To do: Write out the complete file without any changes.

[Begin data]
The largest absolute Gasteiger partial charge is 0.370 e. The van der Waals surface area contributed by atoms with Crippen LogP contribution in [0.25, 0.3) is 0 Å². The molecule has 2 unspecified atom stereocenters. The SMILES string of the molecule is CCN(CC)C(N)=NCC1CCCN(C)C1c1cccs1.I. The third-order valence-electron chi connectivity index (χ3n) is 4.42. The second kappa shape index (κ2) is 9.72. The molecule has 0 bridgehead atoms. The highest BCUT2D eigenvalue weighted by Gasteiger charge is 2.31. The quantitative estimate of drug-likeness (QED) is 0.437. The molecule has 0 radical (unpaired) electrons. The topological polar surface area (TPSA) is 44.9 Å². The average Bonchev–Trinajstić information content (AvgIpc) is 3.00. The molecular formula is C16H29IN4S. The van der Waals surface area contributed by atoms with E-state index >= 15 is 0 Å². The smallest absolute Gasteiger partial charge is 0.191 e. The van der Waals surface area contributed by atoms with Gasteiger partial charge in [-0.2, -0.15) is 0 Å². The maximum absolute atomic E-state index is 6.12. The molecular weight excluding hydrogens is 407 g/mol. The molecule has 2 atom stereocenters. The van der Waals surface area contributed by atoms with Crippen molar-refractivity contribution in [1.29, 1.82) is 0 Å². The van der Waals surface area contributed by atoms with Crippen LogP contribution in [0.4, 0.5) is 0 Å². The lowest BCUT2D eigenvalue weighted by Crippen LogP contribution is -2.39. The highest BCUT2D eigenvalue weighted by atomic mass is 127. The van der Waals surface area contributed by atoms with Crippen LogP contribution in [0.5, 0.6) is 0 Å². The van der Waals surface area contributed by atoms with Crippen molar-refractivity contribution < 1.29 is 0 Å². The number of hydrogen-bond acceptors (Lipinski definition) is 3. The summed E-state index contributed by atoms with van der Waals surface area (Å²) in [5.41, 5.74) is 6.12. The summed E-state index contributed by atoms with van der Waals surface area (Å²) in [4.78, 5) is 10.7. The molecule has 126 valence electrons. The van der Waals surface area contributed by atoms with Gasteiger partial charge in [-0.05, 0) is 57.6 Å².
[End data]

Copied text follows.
The largest absolute Gasteiger partial charge is 0.370 e. The van der Waals surface area contributed by atoms with Crippen LogP contribution in [0.25, 0.3) is 0 Å². The molecule has 2 unspecified atom stereocenters. The SMILES string of the molecule is CCN(CC)C(N)=NCC1CCCN(C)C1c1cccs1.I. The third-order valence-electron chi connectivity index (χ3n) is 4.42. The second kappa shape index (κ2) is 9.72. The molecule has 0 bridgehead atoms. The highest BCUT2D eigenvalue weighted by Gasteiger charge is 2.31. The quantitative estimate of drug-likeness (QED) is 0.437. The molecule has 0 radical (unpaired) electrons. The topological polar surface area (TPSA) is 44.9 Å². The average Bonchev–Trinajstić information content (AvgIpc) is 3.00. The molecular formula is C16H29IN4S. The van der Waals surface area contributed by atoms with E-state index >= 15 is 0 Å². The smallest absolute Gasteiger partial charge is 0.191 e. The van der Waals surface area contributed by atoms with Gasteiger partial charge in [-0.2, -0.15) is 0 Å². The maximum absolute atomic E-state index is 6.12. The molecular weight excluding hydrogens is 407 g/mol. The molecule has 2 atom stereocenters. The van der Waals surface area contributed by atoms with Crippen molar-refractivity contribution in [1.29, 1.82) is 0 Å². The van der Waals surface area contributed by atoms with Crippen LogP contribution in [0.4, 0.5) is 0 Å². The lowest BCUT2D eigenvalue weighted by Crippen LogP contribution is -2.39. The highest BCUT2D eigenvalue weighted by atomic mass is 127. The van der Waals surface area contributed by atoms with Crippen LogP contribution in [0.5, 0.6) is 0 Å². The van der Waals surface area contributed by atoms with Crippen molar-refractivity contribution < 1.29 is 0 Å². The number of hydrogen-bond acceptors (Lipinski definition) is 3. The summed E-state index contributed by atoms with van der Waals surface area (Å²) in [5.41, 5.74) is 6.12. The summed E-state index contributed by atoms with van der Waals surface area (Å²) in [4.78, 5) is 10.7. The molecule has 126 valence electrons. The van der Waals surface area contributed by atoms with Gasteiger partial charge in [-0.05, 0) is 57.6 Å².